Spanish and Portuguese Romances of Chivalry

By del Río Fernández, Rocio | Fifteenth Century Studies, January 1, 2009 | Go to article overview

Spanish and Portuguese Romances of Chivalry

del Río Fernández, Rocio, Fifteenth Century Studies

Thomas, Henry. Spanish and Portuguese Romances of Chivalry. New York: Columbia University Press, 2004. Pp. 344.

This monograph treats romances of knighthood in Spain and Portugal. The author Henry Thomas begins with the novels previous to the sixteenth century and then deals with the two largest series of Peninsular romances: Amadis in Spain and Palmerin, a rival of the Amadis romances, in Portugal. Further on he studies the rise and decline of the romance genre in the Iberian Peninsula, and offers an analysis of these stories in Europe, specifically in Italy, France, Germany, and Holland; in a separate chapter, he considers novels of chivalry in England.

Thomas discusses the criteria according to which his work was created, and indicates that its chapters correspond to a series of six Norman MacColl lectures, delivered in a course on Spanish and Portuguese romances of chivalry at the University of Cambridge during the spring of 1917, all published in England by Kegan Paul in the year 2003. He also explains the aim of his book which is to offer an analysis of an important and well-known literary development started in the Spanish Peninsula around the end of the fifteenth century, extended over western Europe, England included, and, after a period of prosperity and influence, disappeared nearly without a trace. Interest in romances of chivalry constituted a renaissance of a literary genre which had emerged, flourished, and declined much earlier outside the Peninsula's frontiers and which encompassed nearly the entire sixteenth century. That renaissance began with the publication of the romance Amadis de Gaula in 1508.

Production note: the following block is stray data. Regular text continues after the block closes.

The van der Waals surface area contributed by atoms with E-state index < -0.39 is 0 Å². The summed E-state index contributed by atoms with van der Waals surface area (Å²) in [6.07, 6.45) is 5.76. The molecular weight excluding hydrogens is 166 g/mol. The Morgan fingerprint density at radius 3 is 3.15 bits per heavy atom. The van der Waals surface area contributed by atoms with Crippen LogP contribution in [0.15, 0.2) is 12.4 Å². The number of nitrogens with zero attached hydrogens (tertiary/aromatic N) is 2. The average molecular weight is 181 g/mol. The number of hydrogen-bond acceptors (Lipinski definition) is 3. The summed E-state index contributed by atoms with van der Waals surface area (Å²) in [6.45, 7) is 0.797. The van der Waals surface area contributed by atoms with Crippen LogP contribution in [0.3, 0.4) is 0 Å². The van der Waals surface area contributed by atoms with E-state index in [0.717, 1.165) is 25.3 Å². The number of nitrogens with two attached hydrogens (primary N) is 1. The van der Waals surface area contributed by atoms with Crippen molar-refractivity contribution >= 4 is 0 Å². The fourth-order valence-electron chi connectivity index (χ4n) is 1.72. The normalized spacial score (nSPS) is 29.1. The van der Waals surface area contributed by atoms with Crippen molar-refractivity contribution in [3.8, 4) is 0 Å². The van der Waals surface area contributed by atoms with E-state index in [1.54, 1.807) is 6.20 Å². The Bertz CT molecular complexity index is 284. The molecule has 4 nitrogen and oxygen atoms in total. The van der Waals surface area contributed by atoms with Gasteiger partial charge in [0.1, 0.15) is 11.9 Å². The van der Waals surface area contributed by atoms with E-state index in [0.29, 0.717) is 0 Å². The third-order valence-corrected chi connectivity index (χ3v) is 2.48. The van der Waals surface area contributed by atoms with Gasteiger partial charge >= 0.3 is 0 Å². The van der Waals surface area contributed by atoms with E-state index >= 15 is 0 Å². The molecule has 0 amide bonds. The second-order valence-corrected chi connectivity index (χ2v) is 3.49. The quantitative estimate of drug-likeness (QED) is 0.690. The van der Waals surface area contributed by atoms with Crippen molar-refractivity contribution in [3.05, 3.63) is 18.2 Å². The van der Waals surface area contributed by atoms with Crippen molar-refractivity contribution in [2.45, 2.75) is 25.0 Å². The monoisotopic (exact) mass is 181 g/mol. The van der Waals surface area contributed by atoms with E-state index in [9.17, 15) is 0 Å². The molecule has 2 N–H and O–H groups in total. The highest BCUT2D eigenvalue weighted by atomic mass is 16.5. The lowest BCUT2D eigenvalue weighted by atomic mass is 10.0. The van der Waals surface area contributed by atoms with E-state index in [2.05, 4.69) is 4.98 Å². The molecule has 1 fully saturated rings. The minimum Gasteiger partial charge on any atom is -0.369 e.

Therefore, the reader will find discussed in these pages several romances, which are nowadays practically unknown, such as Espejo dePrinapesy Cavalleros (by Diego Ortúñez de Calahorra, 1562) and Don Belianis de Grecia, the only peninsular romances translated into three languages: Italian, French, and English, and Forando de Lnglaterra, translated into French and English. Thomas had read and sometimes corrected the research of modern scholars who dealt with several aspects and problems of this renaissance, and he added new material particularly in his book's last chapters.

Epics of chivalry were created when jongleurs ceased to attract their audiences and when their material, originally in assonanced and later in various other forms of rhymed verse, was no longer recited but read; in the fifteenth century, these stories appeared in prose and were called romances of chivalry proper, presenting a considerable development in spirit and substance compared to the original epic. Thomas also discussed the formation of three cycles, in which all the material of chivalric romances appeared: the cycles of France, Bretagne, and Rome; of these the most important for Spain and Portugal was the cycle of Bretagne, of Celtic origin. The best poem of the French cycle is the Chanson de Roland. All three series are mentioned in the jongleur Jean Bodel's well-known couplet: "Ne sont que trois matières à nul homme attendant, / De France et de Bretaigne et de Rome la grant" (Chanson des Saisnes, end of twelfth century).

The word romance, which appears in the English tide of Thomas's book, has several meanings. A romance is a story of love with a picturesque, poetic, and romantic content; as a genre, a romance is a sentimental novel or a book of chivalry; and as a verb, to romance is related to words like to dream, to make up fables, to exaggerate, or to fantasize. All three aspects are reflected in the work of Henry Thomas, and the last meaning, to romance, appears particularly in quotations from the most famous story (and parody) of chivalry of all times, Don Quixote of la Mancha, especially in the first chapters, where Cervantes condemns most books of chivalry.

In those chapters about an important scrutiny of Don Quixote's library by a curate and a barber, very few books are saved (and not burned) , among them the Spanish classic Amadis de Gaula, "father of an innumerable progeny" in Spanish literature of the sixteenth century, a novel with twelve continuations, the last dated 1546. …

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